Hundreds at Miami Airport Protest Trump's Muslim Ban Amid Heavy Police Presence

Hundreds at Miami Airport Protest Trump's Muslim Ban Amid Heavy Police Presence
Photo by Jerry Iannelli
By 3:30 p.m. Sunday, three Miami-Dade County Police wagons were parked outside Departure Gate 9 at Miami International Airport. A battalion of county cops stood elbow-to-elbow in the middle of the street, at least one clad in a K-9 Unit vest. Multiple times, the cops had threatened to arrest members of the more than 300-person crowd that had gathered at MIA to protest President Trump's Muslim-travel ban.

In response, the crowd began to chant.

"I!" they shouted. "I believe! I believe that we will win! I believe that we will win!"

From roughly noon to 4 p.m. yesterday, several hundred protesters stood outside multiple departure gates at MIA, chanting in unison against Trump's Friday executive order, which temporarily banned travel from seven majority-Muslim nations.
The Miami demonstration came amid a weekend of large protests erupting in major airports around the United States, especially in New York City, Los Angeles, San Francisco, and Washington, D.C., after U.S. visa and green-card-holders were detained after landing in the States. At least one 18-month-old U.S. resident was detained and scores of others were set for deportation until the American Civil Liberties Union intervened and a federal judge temporarily halted the immigration proceedings.

But just nine days into Trump's presidency, the ordeal is unfolding into a constitutional crisis. Despite the orders of a federal judge, detainees at Washington Dulles International outside D.C. have not been granted access to lawyers in what appear to be clear contempt-of-court actions on the part of U.S. Customs and Border Protection.
Though no one appears to have been detained this weekend at MIA, three travelers — one Iranian and two Syrian nationals — were held at Orlando International Airport yesterday. U.S. Rep. Darren Soto worked with Border Patrol agents to fight for the travelers' release, and they were finally permitted entry into the United States after seven hours yesterday. A legal permanent resident was also detained after returning from a cruise to Fort Lauderdale.

On Sunday, a mix of labor activists, union representatives, and Democratic politicians showed up at MIA to chant in solidarity with the rest of the nation's protesters. After briefly demonstrating in the rain near the flagpoles by Terminal F, the protesters streamed onto the sidewalk in front of the airport's entrances, blocking access to Gate 11. The activists then passed around a megaphone, chanting and tossing insults at President Trump.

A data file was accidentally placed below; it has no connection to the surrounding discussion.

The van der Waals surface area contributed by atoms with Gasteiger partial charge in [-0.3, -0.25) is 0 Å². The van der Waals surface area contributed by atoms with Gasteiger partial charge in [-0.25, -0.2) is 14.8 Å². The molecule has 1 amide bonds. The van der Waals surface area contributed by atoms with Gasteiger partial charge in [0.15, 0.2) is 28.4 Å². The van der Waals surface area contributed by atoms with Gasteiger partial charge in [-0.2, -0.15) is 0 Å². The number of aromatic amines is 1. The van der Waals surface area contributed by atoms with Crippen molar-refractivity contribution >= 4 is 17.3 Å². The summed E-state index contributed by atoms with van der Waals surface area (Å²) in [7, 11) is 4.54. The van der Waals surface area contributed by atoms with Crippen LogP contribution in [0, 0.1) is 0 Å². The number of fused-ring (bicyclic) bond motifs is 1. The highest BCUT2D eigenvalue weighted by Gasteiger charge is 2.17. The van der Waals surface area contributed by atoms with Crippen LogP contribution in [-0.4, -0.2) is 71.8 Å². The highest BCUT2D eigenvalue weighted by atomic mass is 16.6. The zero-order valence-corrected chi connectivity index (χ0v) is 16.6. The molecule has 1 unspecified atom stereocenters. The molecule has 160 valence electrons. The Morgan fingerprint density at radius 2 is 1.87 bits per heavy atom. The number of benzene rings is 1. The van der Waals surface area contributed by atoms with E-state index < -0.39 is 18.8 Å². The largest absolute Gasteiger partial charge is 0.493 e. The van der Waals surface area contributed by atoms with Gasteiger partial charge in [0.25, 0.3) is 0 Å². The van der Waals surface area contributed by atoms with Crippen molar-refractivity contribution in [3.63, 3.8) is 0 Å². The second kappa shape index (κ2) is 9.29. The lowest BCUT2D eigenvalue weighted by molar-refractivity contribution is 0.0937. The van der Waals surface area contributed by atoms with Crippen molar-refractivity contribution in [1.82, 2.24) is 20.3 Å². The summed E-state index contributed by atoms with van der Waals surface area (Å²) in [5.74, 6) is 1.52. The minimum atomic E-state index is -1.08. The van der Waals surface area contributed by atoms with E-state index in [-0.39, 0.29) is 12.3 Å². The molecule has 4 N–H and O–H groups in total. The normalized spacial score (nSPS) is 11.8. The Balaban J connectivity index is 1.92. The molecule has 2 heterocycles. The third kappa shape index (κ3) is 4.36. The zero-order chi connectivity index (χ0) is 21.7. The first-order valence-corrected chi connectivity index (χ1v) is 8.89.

"His hands are too small to build the wall!" the crowd roared. One self-described Muslim demonstrator grabbed the microphone while waving a red scarf in his other hand.

"They are dying in Iraq! They are dying in Yemen! They are dying in Iran!" he shouted. "It is not their fault! It is the dirty politicians! I love Christians! I love Jews! I love all people, but I hate you, Trump!"

Then the crowd parted to make way for two politicians — Florida state Rep. Kionne McGhee, who represents portions of Homestead and Cutler Bay, and state Sen. Jose Javier Rodriguez, who also represents parts of South Miami-Dade. McGhee took the mike and recalled walking out last week on the anti-immigrant racist Mark Krikorian, whom state Republicans had callously invited to address the Florida Legislature.

"This last Thursday, my colleagues and I were on the floor of the Florida House of Representatives," McGhee began, "and the bigots and racists attempted to bring the same sorry type of legislation to our great state of Florida. But we did something that had never been done before: My colleagues and I, we stood up to the bigots and the racists, and we walked out in protest."

Tensions between the demonstrators and Miami-Dade Police then began to simmer. One admitted plainclothes cop, with a shaved head and blue hoodie, engaged in a brief verbal sparring match with local labor activist Tomas Kennedy wherein the cop threatened to arrest protesters.
Demonstrators then briefly walked back into the police-designed "safe zone" before storming back in front of Gate 11 seconds later. From there, the activists marched into the street, blocking airport traffic and forcing walls of officers to follow them into the street.
At this point, MIA director Emilio T. Gonzalez was seen walking around the protest in a zip-up rain jacket and baseball cap, directing the cops. Gonzalez — Miami-Dade County's aviation director — is the former head of U.S. Citizenship and Immigration Services, a section of the Department of Homeland Security.
The demonstrators finally shifted down to block off Departure Gate 9, where they remained for the next two hours. The mood remained tense. While the protesters continued to chant "Not my president!" and "No hate! No fear! Refugees are welcome here!" police cruisers continued to arrive. By 3:30, three police paddy wagons, used to transport detainees en masse, had parked in front of the demonstration.
Arrests felt imminent, but the protesters dispersed around 3:45 p.m. without anyone leaving in handcuffs. Instead, the event's organizers left people with a message: Show up at the February 7 Miami-Dade County Commission meeting to protest Miami-Dade Mayor Carlos Gimenez, who became the first mayor in America to comply with Trump's sanctuary-city ban last week.

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Jerry Iannelli is a former staff writer for Miami New Times from 2015 to March 2020. He graduated with honors from Temple University. He then earned a master's degree in journalism from Columbia University.